Symptoms and Treatment Options for Carpal Tunnel Syndrome

Carpal tunnel syndrome is a fairly common condition that afflicts the hands and fingers. I have discussed this syndrome in a previous blog post and today I would like to examine it in greater detail! When a person develops carpal tunnel syndrome, also known as CTS, they are likely to develop numbness in the hands and fingers as well as localized pain and tingling. The symptoms can sometimes extend into the arm as well, which of course increases discomfort amongst sufferers.

Many people who experience carpal tunnel syndrome speak of how the symptoms will develop slowly during the day and become worse during the night. This can then often mean that a persons sleep is disturbed which can quickly lead to additional health complaints.

This condition is caused when one or more of the nerves that control sensation in the hand is compressed. The reason for this occurring is generally unknown, however, there are certain risk factors. If you have a family history of CTS, if you are pregnant, if you have suffered an injury to the wrist or if you have arthritis, then you are at a heightened risk of developing the condition. Also, if you regularly undertake strenuous activities with your hands then you are also putting yourself at an increased risk of carpal tunnel syndrome. It is worth noting that when CTS develops during pregnancy, the symptoms can often subside a few months after the child has been born.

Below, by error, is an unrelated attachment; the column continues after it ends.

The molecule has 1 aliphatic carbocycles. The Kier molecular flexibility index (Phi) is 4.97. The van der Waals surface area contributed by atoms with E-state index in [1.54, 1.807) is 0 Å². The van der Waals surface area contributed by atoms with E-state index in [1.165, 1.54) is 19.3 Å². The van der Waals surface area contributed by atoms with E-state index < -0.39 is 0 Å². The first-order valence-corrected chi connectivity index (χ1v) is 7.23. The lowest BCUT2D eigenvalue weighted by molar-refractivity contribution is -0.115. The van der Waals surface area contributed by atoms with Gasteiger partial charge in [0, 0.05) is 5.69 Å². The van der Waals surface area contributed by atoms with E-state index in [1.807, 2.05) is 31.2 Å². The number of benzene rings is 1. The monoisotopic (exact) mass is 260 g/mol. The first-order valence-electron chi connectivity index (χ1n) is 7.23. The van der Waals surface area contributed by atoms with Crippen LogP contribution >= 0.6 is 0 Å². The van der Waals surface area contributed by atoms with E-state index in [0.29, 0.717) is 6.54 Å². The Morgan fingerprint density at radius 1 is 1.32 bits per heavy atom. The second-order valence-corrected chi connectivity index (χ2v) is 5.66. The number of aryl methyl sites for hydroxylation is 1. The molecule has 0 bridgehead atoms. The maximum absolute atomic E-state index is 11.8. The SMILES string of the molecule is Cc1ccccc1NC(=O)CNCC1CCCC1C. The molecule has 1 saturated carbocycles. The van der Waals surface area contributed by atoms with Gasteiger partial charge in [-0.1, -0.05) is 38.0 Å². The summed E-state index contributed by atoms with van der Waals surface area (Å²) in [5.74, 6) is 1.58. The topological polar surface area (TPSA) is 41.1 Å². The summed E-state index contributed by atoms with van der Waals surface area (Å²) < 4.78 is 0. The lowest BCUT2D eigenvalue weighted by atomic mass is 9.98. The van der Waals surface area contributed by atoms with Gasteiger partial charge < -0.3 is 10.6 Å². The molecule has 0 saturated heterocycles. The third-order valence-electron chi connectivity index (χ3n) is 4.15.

In some instances the condition may go away without any surgical intervention, however, this must be judged on a case by case basis. It is also possible to reduce the severity of symptoms by trying to rest as much as possible, losing any excess weight and also by regularly having the area massaged. These self-care activities may not yield positive results for everyone but certain studies have shown positive results.

Surgery is usually only undertaken when non-surgical treatments have failed to provide any relief. These options will include splinting the wrist as well as injecting cortisone. If there is a risk of permanent damage to the nerves then surgery will also be considered in order to limit this danger. Within a few weeks of surgery the majority of patients will be able to return to work.

If you believe you are suffering from this condition then be sure to seek medical advice immediately. There are several other conditions that present similar symptoms to CTS so it is important to get a correct diagnosis as soon as possible. You will then be able to take the relevant precautionary measures and consider your treatment options.

References

1) http://www.nhs.uk/Conditions/carpal-tunnel-syndrome/Pages/Whatisit.aspx